WINNING BY LOSING.

WINNING BY LOSING. Ezra's fine article in the print edition reminds us that the Republican approach to policy was not just to pass what they thought were good ideas, but to use policy to disembowel their enemies. He does a fine job of identifying some strategies that are not only good policy, but would help break down the right-wing power structure.

As is so often the case when one looks at the recent Republican racket, he could have gone one level deeper in cynicism. Ezra writes that the GOP priorities of "tort reform, unflinching support for Israel, and deunionization [are] policies that would either flip or impoverish lawyers, unions, and Jews, thus eliminating the three primary funding sources for the Democrats."

Taken that way, the strategy would seem like a failure. Jews, unions, or trial lawyers are neither impoverished nor flipped. (Unions are impoverished relative to the past, but still, their financial clout in politics is larger than their membership, and probably is used more effectively today than a dozen years ago. While Republicans flipped part of the Jewish vote -- the Orthodox, in particular -- in 2004, it appears to have flipped back, with exit polls reporting that 87% of Jewish voters supported Democrats. )

But part of the strategy was also how to win even by losing. Part of the strategy of tort reform, and particularly the attack on unions known as "paycheck protection," was simply to divert the resources of those constituencies into the fight over their own interests. As long as the unions were fighting paycheck protection initiatives in various states (requiring unions to allow members to withhold what portion of their dues that goes to political activity), then the unions weren't operating as part of a broad progressive coalition or working to elect good people or working on health insurance. Similarly, if trial lawyers are defending their own turf, they're not working as the base of progressive politics, as they do in so many Southern states where unions don't play that role. And losing is as good as winning, because it means that you can come back year after year with the same fight.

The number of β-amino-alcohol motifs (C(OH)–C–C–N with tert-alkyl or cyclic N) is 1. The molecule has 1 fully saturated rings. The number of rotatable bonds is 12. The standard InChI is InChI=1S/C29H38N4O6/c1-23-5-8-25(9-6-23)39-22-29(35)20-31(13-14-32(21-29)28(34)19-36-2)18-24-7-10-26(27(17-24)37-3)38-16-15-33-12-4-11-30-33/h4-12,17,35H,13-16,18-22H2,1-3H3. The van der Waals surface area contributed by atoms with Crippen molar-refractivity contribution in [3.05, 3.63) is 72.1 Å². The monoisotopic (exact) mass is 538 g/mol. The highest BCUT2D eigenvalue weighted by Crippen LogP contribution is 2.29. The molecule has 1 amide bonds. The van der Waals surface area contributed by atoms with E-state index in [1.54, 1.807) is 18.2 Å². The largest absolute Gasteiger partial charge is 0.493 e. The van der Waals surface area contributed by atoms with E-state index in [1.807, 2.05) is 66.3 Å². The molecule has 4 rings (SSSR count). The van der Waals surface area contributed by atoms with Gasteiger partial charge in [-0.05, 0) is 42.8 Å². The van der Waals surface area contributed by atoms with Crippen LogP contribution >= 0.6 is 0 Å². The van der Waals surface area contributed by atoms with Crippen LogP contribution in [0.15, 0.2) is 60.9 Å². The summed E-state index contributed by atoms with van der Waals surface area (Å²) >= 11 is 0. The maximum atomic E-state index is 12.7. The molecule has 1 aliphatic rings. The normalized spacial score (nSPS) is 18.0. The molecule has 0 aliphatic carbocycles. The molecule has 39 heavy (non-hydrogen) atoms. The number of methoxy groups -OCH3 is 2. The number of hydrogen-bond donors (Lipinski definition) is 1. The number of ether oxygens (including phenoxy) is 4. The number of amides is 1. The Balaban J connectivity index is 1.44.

So when you hear people say things like, "the Democratic/progressive coalition is really just a bunch of narrow special interests," remember that there are also policies and policy fights that have the effect of exacerbating the narrowness and self-interest.

So if you want to be that cynical (and it's not easy, if you're not born that way) you want to think about policies that create fights that in themselves help to break up the Republican coalition. Stem cell initiatives probably had that effect, perhaps initiatives on things like banking regulation would take some key parts of the conservative coalition out of the game and focused on self defense.

--Mark Schmitt

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